Chronic exposure to an “environmentally relevant concentration” of secondhand smoke impairs muscle cells within heart tissue and their constriction, according to a new study published in Function.

Specifically, in a study of male mice, secondhand smoke impaired mesenteric arterial myocyte electrophysiology (muscle cells within heart tissue) and myogenic tone (constriction of vascular smooth muscle). The research also found passive exposure to cigarette smoke might contribute to “increased blood pressure and risks of developing vascular complications.”

Mice in this study were exposed to either filtered air or SHS for periods of four, eight or 12 weeks. While the research shows cigarette smoke and SHS have “significant detrimental vascular effects,” physiologist said its effects on myogenic tone of small resistance arteries and the underlying mechanisms are “understudied.”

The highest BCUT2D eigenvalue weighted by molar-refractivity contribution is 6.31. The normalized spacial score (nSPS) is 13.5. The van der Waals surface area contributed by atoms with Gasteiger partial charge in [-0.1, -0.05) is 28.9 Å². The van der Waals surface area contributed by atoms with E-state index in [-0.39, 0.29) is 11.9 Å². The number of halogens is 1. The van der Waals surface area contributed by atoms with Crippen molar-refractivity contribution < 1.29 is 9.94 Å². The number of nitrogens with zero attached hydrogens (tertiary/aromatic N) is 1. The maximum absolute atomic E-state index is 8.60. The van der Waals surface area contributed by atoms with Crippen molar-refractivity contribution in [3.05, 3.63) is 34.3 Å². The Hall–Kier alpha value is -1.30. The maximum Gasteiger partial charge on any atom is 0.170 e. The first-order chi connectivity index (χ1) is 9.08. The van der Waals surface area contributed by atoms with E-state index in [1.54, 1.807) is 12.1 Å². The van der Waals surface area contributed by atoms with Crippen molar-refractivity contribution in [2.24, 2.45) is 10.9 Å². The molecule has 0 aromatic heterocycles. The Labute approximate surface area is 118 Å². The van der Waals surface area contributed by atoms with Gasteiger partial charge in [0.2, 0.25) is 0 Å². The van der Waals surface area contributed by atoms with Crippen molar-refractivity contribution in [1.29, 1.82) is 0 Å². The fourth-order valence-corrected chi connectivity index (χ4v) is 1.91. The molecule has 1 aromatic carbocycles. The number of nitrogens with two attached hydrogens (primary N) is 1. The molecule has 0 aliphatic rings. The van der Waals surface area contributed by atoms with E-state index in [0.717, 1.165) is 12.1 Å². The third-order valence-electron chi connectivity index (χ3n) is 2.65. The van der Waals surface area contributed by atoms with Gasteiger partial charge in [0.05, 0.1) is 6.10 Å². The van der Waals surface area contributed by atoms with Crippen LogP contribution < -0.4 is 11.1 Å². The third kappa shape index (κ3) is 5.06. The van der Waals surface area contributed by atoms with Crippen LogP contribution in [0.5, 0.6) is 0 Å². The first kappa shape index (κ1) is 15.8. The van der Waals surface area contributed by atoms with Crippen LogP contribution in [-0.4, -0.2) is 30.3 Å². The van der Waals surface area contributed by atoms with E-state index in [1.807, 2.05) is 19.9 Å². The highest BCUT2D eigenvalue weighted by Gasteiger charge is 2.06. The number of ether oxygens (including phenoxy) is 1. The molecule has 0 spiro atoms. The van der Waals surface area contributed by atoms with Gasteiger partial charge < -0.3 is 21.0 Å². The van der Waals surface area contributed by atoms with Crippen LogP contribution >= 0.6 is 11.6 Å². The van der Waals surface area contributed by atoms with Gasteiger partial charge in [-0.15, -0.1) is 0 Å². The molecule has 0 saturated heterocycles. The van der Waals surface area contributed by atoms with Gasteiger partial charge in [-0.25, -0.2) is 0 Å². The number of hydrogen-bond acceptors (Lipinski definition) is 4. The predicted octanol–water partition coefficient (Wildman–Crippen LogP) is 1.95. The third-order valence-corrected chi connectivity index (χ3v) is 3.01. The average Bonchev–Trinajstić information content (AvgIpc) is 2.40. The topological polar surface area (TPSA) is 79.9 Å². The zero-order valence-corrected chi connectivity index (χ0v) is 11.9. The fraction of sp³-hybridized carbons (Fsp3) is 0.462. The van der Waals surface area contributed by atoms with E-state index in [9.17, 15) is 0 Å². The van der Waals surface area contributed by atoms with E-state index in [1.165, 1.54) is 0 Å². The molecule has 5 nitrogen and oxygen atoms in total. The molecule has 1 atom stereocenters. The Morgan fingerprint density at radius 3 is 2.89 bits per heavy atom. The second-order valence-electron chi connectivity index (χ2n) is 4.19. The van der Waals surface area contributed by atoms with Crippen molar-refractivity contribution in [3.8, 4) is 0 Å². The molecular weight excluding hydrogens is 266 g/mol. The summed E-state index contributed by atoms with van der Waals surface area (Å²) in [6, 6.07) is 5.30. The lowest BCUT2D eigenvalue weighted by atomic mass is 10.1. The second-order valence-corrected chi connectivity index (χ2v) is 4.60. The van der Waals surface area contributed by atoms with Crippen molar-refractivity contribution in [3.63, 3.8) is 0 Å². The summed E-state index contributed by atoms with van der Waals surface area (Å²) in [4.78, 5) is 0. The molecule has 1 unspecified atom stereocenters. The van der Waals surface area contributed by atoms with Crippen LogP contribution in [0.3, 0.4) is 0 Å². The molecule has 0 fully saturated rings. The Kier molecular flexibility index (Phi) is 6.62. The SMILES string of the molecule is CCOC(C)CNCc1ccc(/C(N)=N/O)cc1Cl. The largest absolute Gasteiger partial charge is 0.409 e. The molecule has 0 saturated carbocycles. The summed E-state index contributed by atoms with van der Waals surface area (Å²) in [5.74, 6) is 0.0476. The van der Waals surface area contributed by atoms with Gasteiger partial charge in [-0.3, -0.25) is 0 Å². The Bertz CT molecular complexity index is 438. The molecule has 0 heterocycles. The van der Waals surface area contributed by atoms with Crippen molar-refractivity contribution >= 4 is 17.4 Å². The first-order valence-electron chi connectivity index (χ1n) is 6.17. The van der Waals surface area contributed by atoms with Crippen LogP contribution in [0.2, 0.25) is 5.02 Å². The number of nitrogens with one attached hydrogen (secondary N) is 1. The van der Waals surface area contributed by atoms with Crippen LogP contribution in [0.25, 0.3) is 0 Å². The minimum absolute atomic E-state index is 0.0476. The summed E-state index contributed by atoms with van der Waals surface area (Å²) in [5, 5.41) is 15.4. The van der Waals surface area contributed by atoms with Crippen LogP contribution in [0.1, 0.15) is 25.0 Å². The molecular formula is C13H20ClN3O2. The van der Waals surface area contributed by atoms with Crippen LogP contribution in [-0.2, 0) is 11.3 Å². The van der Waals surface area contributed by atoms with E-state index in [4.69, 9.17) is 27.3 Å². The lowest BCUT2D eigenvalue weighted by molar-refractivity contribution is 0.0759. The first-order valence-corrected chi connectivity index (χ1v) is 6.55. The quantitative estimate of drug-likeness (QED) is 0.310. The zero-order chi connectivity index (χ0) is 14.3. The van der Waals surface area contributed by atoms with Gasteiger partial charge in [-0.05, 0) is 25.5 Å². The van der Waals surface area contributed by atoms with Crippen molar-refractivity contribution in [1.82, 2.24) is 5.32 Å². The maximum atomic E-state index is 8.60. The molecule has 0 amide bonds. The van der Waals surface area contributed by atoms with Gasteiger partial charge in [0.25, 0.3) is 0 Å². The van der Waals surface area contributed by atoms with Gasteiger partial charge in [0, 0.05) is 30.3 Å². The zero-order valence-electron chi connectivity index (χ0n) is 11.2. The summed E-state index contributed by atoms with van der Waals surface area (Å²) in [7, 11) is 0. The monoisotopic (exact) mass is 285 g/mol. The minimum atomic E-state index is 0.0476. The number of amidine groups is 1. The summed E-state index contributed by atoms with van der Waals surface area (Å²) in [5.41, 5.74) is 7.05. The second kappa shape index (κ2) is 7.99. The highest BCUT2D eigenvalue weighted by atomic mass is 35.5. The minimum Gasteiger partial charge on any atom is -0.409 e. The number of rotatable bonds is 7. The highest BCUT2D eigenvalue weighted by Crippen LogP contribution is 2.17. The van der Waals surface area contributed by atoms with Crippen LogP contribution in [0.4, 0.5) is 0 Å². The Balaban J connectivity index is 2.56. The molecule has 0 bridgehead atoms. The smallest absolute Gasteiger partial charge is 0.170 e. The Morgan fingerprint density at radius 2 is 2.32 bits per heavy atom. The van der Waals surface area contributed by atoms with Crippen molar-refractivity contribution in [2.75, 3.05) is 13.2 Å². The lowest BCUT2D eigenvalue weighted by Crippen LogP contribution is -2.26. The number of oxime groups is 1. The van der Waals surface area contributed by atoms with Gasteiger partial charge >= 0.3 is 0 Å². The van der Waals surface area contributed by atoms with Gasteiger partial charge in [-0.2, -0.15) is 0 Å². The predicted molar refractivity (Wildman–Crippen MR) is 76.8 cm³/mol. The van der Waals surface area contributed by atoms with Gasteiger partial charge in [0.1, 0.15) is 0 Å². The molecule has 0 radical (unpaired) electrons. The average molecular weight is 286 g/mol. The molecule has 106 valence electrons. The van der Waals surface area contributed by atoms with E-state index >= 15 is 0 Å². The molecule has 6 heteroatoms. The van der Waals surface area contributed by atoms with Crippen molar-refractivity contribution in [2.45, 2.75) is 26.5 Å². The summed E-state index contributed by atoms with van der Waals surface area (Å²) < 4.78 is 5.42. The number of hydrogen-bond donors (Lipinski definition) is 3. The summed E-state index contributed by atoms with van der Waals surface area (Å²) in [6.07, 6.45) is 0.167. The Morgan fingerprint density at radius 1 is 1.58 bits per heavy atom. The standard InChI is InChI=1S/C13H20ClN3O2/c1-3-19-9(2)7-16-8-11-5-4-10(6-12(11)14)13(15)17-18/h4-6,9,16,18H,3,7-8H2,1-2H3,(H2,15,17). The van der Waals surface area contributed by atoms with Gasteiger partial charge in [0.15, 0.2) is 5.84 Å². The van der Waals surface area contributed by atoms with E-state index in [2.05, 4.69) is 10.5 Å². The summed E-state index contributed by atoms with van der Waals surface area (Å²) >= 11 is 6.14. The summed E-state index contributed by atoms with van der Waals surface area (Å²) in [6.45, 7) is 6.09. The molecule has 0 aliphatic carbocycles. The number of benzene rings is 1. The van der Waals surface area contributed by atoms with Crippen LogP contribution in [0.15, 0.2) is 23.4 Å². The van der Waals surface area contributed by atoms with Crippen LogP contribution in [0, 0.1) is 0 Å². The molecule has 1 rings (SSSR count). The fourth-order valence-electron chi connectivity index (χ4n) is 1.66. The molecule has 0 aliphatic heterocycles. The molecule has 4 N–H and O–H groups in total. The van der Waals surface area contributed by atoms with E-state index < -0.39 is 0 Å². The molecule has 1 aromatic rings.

According to the study:

Myogenic tone was found to be elevated in mesenteric arteries from mice exposed to SHS for 12 weeks but not for 4 or 8 weeks. … Moreover, 12 week SHS exposed arterial myocytes have reduced total potassium channel current density, which correlates with a depolarized membrane potential (Vm).

These results suggest that SHS exposure induces alterations in key ionic conductances that modulate arterial myocyte contractility and myogenic tone. Thus, chronic exposure to an environmentally relevant concentration of SHS impairs mesenteric arterial myocyte electrophysiology and myogenic tone, which may contribute to increased blood pressure and risks of developing vascular complications due to passive exposure to cigarette smoke.

Read the full article online at Function.